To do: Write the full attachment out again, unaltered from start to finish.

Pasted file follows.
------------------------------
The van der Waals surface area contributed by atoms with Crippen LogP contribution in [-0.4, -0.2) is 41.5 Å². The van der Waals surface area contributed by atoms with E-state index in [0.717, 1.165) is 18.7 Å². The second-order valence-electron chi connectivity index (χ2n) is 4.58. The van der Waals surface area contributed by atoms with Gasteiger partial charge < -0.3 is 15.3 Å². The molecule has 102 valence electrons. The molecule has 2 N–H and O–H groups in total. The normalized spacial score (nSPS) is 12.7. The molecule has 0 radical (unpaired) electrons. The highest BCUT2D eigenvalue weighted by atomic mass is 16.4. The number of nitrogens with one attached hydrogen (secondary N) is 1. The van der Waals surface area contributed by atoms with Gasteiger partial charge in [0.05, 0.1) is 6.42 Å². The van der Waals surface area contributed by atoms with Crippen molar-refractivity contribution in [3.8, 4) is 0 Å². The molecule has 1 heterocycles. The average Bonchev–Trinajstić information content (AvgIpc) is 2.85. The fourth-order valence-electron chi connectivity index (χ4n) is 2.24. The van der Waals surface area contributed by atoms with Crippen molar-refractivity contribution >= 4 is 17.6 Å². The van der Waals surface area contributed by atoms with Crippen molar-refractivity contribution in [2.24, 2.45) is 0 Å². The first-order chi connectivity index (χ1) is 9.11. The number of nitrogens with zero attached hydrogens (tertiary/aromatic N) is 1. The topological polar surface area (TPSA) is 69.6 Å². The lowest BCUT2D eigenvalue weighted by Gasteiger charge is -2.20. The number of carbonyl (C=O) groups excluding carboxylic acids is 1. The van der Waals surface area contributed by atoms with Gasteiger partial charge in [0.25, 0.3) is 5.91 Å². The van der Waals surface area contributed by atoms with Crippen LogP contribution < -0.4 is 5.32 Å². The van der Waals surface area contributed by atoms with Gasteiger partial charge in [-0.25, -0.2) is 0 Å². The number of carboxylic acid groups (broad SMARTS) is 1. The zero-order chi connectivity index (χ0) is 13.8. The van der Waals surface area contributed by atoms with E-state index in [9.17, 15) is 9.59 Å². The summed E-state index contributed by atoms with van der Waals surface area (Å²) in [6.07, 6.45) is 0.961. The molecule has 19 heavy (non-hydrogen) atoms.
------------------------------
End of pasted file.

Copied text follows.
The van der Waals surface area contributed by atoms with Crippen LogP contribution in [-0.4, -0.2) is 41.5 Å². The van der Waals surface area contributed by atoms with E-state index in [0.717, 1.165) is 18.7 Å². The second-order valence-electron chi connectivity index (χ2n) is 4.58. The van der Waals surface area contributed by atoms with Gasteiger partial charge < -0.3 is 15.3 Å². The molecule has 102 valence electrons. The molecule has 2 N–H and O–H groups in total. The normalized spacial score (nSPS) is 12.7. The molecule has 0 radical (unpaired) electrons. The highest BCUT2D eigenvalue weighted by atomic mass is 16.4. The number of nitrogens with one attached hydrogen (secondary N) is 1. The van der Waals surface area contributed by atoms with Gasteiger partial charge in [0.05, 0.1) is 6.42 Å². The van der Waals surface area contributed by atoms with Crippen molar-refractivity contribution in [3.8, 4) is 0 Å². The molecule has 1 heterocycles. The average Bonchev–Trinajstić information content (AvgIpc) is 2.85. The fourth-order valence-electron chi connectivity index (χ4n) is 2.24. The van der Waals surface area contributed by atoms with Crippen molar-refractivity contribution >= 4 is 17.6 Å². The van der Waals surface area contributed by atoms with Crippen molar-refractivity contribution in [2.24, 2.45) is 0 Å². The first-order chi connectivity index (χ1) is 9.11. The number of nitrogens with zero attached hydrogens (tertiary/aromatic N) is 1. The topological polar surface area (TPSA) is 69.6 Å². The lowest BCUT2D eigenvalue weighted by Gasteiger charge is -2.20. The number of carbonyl (C=O) groups excluding carboxylic acids is 1. The van der Waals surface area contributed by atoms with Gasteiger partial charge in [0.25, 0.3) is 5.91 Å². The van der Waals surface area contributed by atoms with Crippen LogP contribution < -0.4 is 5.32 Å². The van der Waals surface area contributed by atoms with Gasteiger partial charge in [-0.25, -0.2) is 0 Å². The number of carboxylic acid groups (broad SMARTS) is 1. The zero-order chi connectivity index (χ0) is 13.8. The van der Waals surface area contributed by atoms with E-state index in [9.17, 15) is 9.59 Å². The summed E-state index contributed by atoms with van der Waals surface area (Å²) in [6.07, 6.45) is 0.961. The molecule has 19 heavy (non-hydrogen) atoms.